HMAS Patricia Cam and the search for Percy Cameron
Seventy-six-year old Janice Braund has spent a lifetime searching for her father. He died just three weeks before her second birthday after the auxiliary transport ship HMAS Patricia Cam was bombed by the Japanese off the coast of northern Australia 75 years ago. Although officially listed as lost at sea, a chance encounter presented a different story, leading Braund on a quest to find out what really happened to her father.
“This is the culmination of an enormous trip that I have had since I was 18,” Braund said. “I don’t have to look any more, everything’s wonderful. I’ve got there, after all these years, 75 years, looking for him … or wondering about him from the time I was two, it’s absolutely first class, and I know he would be tickled pink.”
Percy Cameron’s life was commemorated in a Last Post Ceremony at the Australian War Memorial marking the 75th anniversary of the sinking of Patricia Cam on 22 January 1943. He was one of 19 crew members on board Patricia Cam carrying supplies to outlying missions when a Japanese floatplane, with its engine cut, dove out of the sun at about 1pm and released one of its bombs. Also on board were five local Yolgnu men and Reverend Leonard Kentish, the senior Methodist Missionary in the Northern Territory, who was in charge of the local coast watchers.
Back in Sydney, Cameron’s mother immediately knew that something was wrong. “His mother used to meet my mother down at Bronte Beach,” Braund said. “She came down to the beach one morning … and she said, ‘Nancy, Percy has gone, I’ve seen his cap floating on the water.’ When the navy finally notified mum that he had died, it was on that day.”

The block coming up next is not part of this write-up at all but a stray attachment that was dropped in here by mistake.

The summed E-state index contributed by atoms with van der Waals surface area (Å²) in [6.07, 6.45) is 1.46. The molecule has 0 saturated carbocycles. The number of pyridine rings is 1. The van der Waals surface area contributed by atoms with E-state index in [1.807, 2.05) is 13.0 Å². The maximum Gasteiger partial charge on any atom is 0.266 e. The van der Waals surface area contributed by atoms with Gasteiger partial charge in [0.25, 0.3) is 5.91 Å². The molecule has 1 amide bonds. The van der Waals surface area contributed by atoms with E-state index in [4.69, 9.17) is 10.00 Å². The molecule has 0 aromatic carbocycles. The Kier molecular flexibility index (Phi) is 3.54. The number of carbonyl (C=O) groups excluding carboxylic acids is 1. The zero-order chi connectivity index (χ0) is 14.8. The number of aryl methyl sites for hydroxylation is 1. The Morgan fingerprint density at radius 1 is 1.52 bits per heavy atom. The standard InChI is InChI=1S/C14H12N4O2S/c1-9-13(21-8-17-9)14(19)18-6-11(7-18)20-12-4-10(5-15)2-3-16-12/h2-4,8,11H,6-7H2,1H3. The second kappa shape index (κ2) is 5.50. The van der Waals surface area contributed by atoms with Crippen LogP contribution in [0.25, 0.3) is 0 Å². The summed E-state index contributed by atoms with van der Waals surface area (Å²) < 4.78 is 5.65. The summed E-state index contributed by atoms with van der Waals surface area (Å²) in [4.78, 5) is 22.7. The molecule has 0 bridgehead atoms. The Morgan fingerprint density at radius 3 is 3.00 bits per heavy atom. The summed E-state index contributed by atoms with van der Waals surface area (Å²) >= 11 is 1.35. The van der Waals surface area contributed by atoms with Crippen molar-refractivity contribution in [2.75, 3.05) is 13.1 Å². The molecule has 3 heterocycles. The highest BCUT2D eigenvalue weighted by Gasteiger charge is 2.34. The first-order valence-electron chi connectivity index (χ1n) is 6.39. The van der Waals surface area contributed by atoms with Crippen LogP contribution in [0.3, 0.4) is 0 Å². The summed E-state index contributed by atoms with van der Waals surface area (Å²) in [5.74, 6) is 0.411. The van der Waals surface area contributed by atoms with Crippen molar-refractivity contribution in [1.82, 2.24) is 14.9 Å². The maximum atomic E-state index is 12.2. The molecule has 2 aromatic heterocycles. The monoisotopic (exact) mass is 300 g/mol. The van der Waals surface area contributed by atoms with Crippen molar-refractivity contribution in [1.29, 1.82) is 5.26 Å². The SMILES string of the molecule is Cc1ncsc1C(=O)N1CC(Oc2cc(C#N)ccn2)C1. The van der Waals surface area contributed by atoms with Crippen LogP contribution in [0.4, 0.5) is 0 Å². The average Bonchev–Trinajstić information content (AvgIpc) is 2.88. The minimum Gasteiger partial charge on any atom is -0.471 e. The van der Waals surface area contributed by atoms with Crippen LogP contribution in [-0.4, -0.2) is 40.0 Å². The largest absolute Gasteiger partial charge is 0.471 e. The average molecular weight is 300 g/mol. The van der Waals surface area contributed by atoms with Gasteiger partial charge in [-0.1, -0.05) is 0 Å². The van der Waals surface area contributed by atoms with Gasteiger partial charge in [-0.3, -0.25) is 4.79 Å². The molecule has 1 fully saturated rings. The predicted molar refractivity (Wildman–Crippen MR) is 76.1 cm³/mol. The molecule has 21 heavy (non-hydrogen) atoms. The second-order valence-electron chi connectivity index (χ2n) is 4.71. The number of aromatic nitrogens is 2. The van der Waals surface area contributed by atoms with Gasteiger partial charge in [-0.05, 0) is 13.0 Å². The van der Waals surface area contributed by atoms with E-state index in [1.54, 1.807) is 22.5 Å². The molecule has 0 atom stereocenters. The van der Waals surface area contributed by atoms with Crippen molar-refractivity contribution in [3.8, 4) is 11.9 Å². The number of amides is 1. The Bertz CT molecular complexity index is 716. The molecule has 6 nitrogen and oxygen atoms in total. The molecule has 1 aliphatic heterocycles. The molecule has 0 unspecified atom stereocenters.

Cameron was 24 years old. His widow had just celebrated her 22nd birthday. Devastated by his loss, she refused to speak of him.
“My mother would never speak of my father for some unknown reasons. She found it impossible, I suppose,” Braund said. “I’ll never know what her feelings were or anything. It was just a closed subject. There was absolutely nothing … Maybe it was just that it was just so awful. Any inquiries that I made to her met with nothing. I used to bring his medals out and talk about those, or photographs of him, and they were quietly packed away before my eyes and that was the end of the subject.”
Over the years Braund pieced together tiny snippets of information to build a picture of her father.
“All I know is he wanted to join the navy when he was 16, he loved the bell bottom blues of the trousers, and he was a very keen sportsman … a great athlete,” she said.